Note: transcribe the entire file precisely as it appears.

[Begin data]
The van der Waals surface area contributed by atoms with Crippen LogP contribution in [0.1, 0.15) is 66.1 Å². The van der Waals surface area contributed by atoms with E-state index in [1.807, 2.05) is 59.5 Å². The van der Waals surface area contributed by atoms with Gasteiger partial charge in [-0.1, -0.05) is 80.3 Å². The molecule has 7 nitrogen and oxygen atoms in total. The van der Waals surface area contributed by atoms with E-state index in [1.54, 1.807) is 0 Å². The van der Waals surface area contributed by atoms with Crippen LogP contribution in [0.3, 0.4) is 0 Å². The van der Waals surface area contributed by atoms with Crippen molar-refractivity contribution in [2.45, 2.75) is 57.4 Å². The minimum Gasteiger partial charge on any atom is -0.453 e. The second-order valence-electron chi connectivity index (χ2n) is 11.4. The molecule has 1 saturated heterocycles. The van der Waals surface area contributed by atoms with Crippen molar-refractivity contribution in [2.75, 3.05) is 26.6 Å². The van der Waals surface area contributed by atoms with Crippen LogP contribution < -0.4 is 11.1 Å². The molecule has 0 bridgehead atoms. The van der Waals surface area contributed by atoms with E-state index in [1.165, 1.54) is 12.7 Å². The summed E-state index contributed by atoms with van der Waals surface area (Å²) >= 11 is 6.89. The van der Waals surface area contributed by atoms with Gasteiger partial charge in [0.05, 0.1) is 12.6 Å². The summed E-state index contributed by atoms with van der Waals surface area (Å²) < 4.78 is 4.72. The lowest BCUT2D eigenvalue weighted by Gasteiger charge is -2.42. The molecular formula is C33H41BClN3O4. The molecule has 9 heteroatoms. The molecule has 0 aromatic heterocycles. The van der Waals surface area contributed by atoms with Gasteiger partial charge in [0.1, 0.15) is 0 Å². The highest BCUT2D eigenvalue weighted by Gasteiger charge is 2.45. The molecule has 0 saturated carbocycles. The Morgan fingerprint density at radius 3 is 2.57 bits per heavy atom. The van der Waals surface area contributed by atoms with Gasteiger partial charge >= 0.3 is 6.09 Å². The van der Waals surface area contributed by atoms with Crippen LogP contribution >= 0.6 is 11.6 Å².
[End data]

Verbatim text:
The van der Waals surface area contributed by atoms with Crippen LogP contribution in [0.1, 0.15) is 66.1 Å². The van der Waals surface area contributed by atoms with E-state index in [1.807, 2.05) is 59.5 Å². The van der Waals surface area contributed by atoms with Gasteiger partial charge in [-0.1, -0.05) is 80.3 Å². The molecule has 7 nitrogen and oxygen atoms in total. The van der Waals surface area contributed by atoms with E-state index in [1.54, 1.807) is 0 Å². The van der Waals surface area contributed by atoms with Crippen LogP contribution in [0.3, 0.4) is 0 Å². The van der Waals surface area contributed by atoms with Crippen molar-refractivity contribution in [2.45, 2.75) is 57.4 Å². The minimum Gasteiger partial charge on any atom is -0.453 e. The second-order valence-electron chi connectivity index (χ2n) is 11.4. The molecule has 1 saturated heterocycles. The van der Waals surface area contributed by atoms with Crippen molar-refractivity contribution in [2.75, 3.05) is 26.6 Å². The van der Waals surface area contributed by atoms with Crippen LogP contribution < -0.4 is 11.1 Å². The molecule has 0 bridgehead atoms. The van der Waals surface area contributed by atoms with E-state index in [1.165, 1.54) is 12.7 Å². The summed E-state index contributed by atoms with van der Waals surface area (Å²) >= 11 is 6.89. The van der Waals surface area contributed by atoms with Gasteiger partial charge in [0.05, 0.1) is 12.6 Å². The summed E-state index contributed by atoms with van der Waals surface area (Å²) < 4.78 is 4.72. The lowest BCUT2D eigenvalue weighted by Gasteiger charge is -2.42. The molecular formula is C33H41BClN3O4. The molecule has 9 heteroatoms. The molecule has 0 aromatic heterocycles. The van der Waals surface area contributed by atoms with Gasteiger partial charge in [0.1, 0.15) is 0 Å². The highest BCUT2D eigenvalue weighted by Gasteiger charge is 2.45. The molecule has 0 saturated carbocycles. The Morgan fingerprint density at radius 3 is 2.57 bits per heavy atom. The van der Waals surface area contributed by atoms with Gasteiger partial charge >= 0.3 is 6.09 Å². The van der Waals surface area contributed by atoms with Crippen LogP contribution >= 0.6 is 11.6 Å².